International Relations and Languages BA (Hons)

International Relations and Languages students in seminar
UCAS Code
LR29
Mode of Study
Full-time with language year abroad
Duration
4 years full-time with language year abroad
Start Date
September 2019

Overview

If you're interested in the history and politics of different countries and the way nations interact with each other, this BA (Hons) International Relations and Languages degree course is the perfect choice.

You'll study a foreign language and learn about the countries and cultures where it's spoken. You'll also examine issues such as global migration, terrorism, climate change, the rise and fall of major powers, state collapse, global development and the factors that trigger global protest movements.

You’ll spend a year overseas in a country speaking your first-choice language, have the chance to learn another language and develop transferable skills in areas such as collaboration, analysis, communication, time management and project management.

With this degree, you'll be a strong candidate for careers in areas such as international diplomacy, business, journalism, research and translation.

What you'll experience

On this course you'll:

  • Study French, German, Italian, Spanish or Chinese (Mandarin) as a beginner or at intermediate level
  • Use our professional-grade conference interpreting suite and language labs, where you can manipulate video, sound, text and Internet sources
  • Do a detailed academic analysis of major recent international events, such as the Ukraine Crisis, the 'Occupy' movement, the rise of ISIS and the effects of the Arab Spring
  • Immerse yourself in the cultures of the country where your chosen language is spoken – in the classroom and on your work or study placement abroad in year 3
  • Have the opportunity to study a second language, including Arabic, Japanese and British Sign Language (BSL)
  • Keep up to date with the latest topics and issues in international relations by taking part in 'pop-up seminars' with staff and your peers
  • Learn from staff who are members of the Centre for European and International Studies Research (CEISR), the UK's largest research centre of its kind

Careers and opportunities

When you finish the course, our Careers and Employability service can help you find a job that puts your skills and cultural experience to work.

Graduates from this degree have gone on to careers in such as:

  • government
  • the security services
  • international organisations like the UN
  • international charities such as Amnesty International or the Red Cross
  • policy research
  • media and international business consultancy
  • political risk analysis
  • public relations
  • voluntary organisations
  • management
  • banking and financial services
  • marketing and sales
  • exporting
  • tourism

Job roles they've taken on include:

  • politician’s assistant
  • public affairs consultant
  • bilingual consultant
  • multilingual project coordinator
  • translator
  • social researcher
  • information officer
  • conference producer
  • local government administrator
After you leave the University, you can get help, advice and support for up to 5 years from our Careers and Employability service as you advance in your career.

​What you'll study

Each unit on this course is worth a certain number of credits.

In each year, you need to study units worth a total of 120 credits. For example, 4 units worth 20 credits and 1 unit worth 40 credits.

Units currently being studied

Core units in this year include:

  • Either Grade 1 and 2 General Language plus Grade 1 and 2 Language in Use (beginners) or General Language Grade 3 plus Language Project (post A level)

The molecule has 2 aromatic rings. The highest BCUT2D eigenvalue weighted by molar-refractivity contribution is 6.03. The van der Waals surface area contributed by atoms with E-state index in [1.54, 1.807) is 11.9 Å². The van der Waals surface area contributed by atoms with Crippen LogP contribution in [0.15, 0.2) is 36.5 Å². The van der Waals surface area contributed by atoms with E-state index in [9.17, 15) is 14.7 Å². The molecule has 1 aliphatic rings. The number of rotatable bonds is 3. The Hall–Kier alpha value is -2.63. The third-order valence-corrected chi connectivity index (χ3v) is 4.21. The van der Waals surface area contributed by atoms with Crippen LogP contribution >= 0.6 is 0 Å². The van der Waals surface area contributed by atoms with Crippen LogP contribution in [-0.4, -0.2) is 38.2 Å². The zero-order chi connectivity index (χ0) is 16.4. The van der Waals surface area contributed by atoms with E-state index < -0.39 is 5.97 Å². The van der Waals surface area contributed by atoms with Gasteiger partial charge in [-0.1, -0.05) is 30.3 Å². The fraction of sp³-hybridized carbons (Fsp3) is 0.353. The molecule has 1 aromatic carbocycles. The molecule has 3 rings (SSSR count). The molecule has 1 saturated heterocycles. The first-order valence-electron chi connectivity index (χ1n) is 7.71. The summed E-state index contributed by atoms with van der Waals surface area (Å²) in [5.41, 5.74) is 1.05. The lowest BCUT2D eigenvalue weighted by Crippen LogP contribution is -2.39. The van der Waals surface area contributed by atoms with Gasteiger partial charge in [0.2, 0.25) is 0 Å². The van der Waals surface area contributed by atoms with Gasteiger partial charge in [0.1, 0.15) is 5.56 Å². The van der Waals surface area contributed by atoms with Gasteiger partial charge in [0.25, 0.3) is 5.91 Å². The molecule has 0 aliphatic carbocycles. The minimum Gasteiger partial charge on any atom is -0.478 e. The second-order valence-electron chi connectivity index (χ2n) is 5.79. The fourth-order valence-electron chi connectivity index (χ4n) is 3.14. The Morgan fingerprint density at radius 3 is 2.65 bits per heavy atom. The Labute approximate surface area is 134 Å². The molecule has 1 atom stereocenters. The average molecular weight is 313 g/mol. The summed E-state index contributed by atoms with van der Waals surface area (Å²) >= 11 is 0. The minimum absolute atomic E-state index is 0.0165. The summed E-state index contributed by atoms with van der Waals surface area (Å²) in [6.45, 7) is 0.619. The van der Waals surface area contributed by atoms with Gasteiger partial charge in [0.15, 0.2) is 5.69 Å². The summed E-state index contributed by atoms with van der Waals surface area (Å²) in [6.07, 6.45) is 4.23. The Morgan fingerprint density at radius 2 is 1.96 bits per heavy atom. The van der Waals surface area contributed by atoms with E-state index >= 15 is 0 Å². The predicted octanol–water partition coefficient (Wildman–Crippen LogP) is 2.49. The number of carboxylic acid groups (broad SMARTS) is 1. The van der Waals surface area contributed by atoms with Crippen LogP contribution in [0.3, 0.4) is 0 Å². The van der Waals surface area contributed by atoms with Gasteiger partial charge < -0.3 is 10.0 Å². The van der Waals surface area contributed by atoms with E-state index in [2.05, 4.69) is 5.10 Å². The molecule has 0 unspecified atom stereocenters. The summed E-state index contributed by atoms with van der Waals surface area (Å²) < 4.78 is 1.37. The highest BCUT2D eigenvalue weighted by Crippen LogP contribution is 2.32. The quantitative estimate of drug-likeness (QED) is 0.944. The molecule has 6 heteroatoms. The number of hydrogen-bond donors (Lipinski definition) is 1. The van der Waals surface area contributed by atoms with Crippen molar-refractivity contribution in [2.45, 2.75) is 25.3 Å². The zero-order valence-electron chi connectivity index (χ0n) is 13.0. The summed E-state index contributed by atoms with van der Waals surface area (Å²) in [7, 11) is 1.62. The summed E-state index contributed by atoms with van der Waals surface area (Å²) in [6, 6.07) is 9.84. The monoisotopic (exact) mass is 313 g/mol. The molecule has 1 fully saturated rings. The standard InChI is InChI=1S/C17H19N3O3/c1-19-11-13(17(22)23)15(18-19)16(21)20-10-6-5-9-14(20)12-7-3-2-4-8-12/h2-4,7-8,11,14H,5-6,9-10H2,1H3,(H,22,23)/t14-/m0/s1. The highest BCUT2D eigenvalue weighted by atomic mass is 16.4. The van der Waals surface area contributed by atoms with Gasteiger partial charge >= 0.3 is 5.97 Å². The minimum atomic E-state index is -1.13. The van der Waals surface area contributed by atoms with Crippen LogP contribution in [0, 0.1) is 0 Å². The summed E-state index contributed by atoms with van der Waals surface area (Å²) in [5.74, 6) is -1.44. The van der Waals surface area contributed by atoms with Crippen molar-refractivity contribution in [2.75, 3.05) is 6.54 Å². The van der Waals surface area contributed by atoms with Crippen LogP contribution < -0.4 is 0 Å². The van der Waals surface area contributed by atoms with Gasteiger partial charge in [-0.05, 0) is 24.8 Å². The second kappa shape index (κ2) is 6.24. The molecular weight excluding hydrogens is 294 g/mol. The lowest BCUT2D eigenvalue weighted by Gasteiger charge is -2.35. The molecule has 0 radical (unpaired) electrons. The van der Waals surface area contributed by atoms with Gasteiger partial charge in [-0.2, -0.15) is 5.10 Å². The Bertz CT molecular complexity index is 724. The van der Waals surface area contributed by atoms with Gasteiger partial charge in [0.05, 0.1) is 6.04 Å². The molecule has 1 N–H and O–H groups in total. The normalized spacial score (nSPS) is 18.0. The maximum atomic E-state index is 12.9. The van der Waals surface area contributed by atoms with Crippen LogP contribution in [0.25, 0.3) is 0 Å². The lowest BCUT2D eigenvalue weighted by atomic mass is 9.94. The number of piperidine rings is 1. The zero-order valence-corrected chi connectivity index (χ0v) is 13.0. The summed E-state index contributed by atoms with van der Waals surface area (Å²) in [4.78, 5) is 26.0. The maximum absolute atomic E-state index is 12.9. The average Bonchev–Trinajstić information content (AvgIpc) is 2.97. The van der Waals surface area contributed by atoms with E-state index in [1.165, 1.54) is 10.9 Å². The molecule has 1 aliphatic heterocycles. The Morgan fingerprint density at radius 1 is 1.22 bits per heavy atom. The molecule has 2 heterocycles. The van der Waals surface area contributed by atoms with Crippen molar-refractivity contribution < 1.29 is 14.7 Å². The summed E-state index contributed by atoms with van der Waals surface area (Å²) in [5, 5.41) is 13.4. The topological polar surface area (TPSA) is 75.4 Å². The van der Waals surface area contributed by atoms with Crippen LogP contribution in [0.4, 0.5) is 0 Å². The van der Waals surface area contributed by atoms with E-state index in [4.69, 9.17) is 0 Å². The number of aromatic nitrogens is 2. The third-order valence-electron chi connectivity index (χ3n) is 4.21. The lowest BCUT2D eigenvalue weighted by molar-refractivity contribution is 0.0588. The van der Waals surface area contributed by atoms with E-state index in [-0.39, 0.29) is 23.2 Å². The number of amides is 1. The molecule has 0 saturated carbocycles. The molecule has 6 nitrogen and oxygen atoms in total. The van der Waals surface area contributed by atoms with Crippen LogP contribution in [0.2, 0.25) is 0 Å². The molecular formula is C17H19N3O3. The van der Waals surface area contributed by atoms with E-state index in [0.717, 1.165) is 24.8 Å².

• Key Themes in International Relations
  • A History of Political Thought
  • Performing like a Pro: Skills for Academic and Professional Success

There are no optional units in this year.

Core units in this year include:

  • Either General Language (Grade 3 and 4) or General Language (Grade 4) and Language for Professional Communication 1
  • Analysing Foreign and Security Policy
  • International Thought

Optional units this year currently include:

  • International Politics of the Middle East
  • Russian and Eurasian Politics
  • US Foreign Policy: From the Great War to 9/11
  • Intercultural Perspectives on Communication
  • Democratisation in Latin America
  • Comparing Extremist and Populist Movements in the Western World
  • France: Crisis, Renewal and Reinvention (1936 to the Present)
  • People on the Move: Migration and Borders in Europe
  • Bending the Truth a Little? Researching Politics and International Relations
  • Revolution and Repression in Spain
  • Germany in European and Global Context (1871 to the Present)
  • East Asian States and Societies
  • Guns, Glory Hunters and Greed: French and British Colonisation in Africa
  • A second language
  • Learning from Experience
     

This year consists of spending a year studying abroad in a country where your target language is spoken.

Core units in this year include:

  • Research Project
  • General Language Grade 6
  • Translation Theory and Practice

Optional units in this year currently include:

  • Global Capitalism: Past, Present and Future
  • Autocracy and Democracy 
  • Strategic Studies
  • Security Challenges in the 21st Century
  • France in the World: Global Actor or Global Maverick?
  • The French Exception: Contemporary French Politics and Society
  • Nazi Germany
  • Transitional Justice & Human Rights
  • The Politics and Culture of the Hispanic World in 20th Century Literature and Film
  • China & East Asian Economies
  • Germany in the American Century
  • The City: How Culture Becomes Urban Form
  • Ethnicity, Class & Culture in the Developing World
  • Africa Revisited: Nation Building and ‘State Fragility’ in Post-Colonial Africa
  • Rethinking Aid and Development
  • Interpreting
  • Learning from Experience (LiFE)
  • Professional Development: Recruiters and Candidates
 

We use the best and most current research and professional practice alongside feedback from our students to make sure course content is relevant to your future career or further studies.

Therefore, some course content may change over time to reflect changes in the discipline or industry and some optional units may not run every year. If a unit doesn’t run, we’ll let you know as soon as possible and help you choose an alternative unit.

Work experience and career planning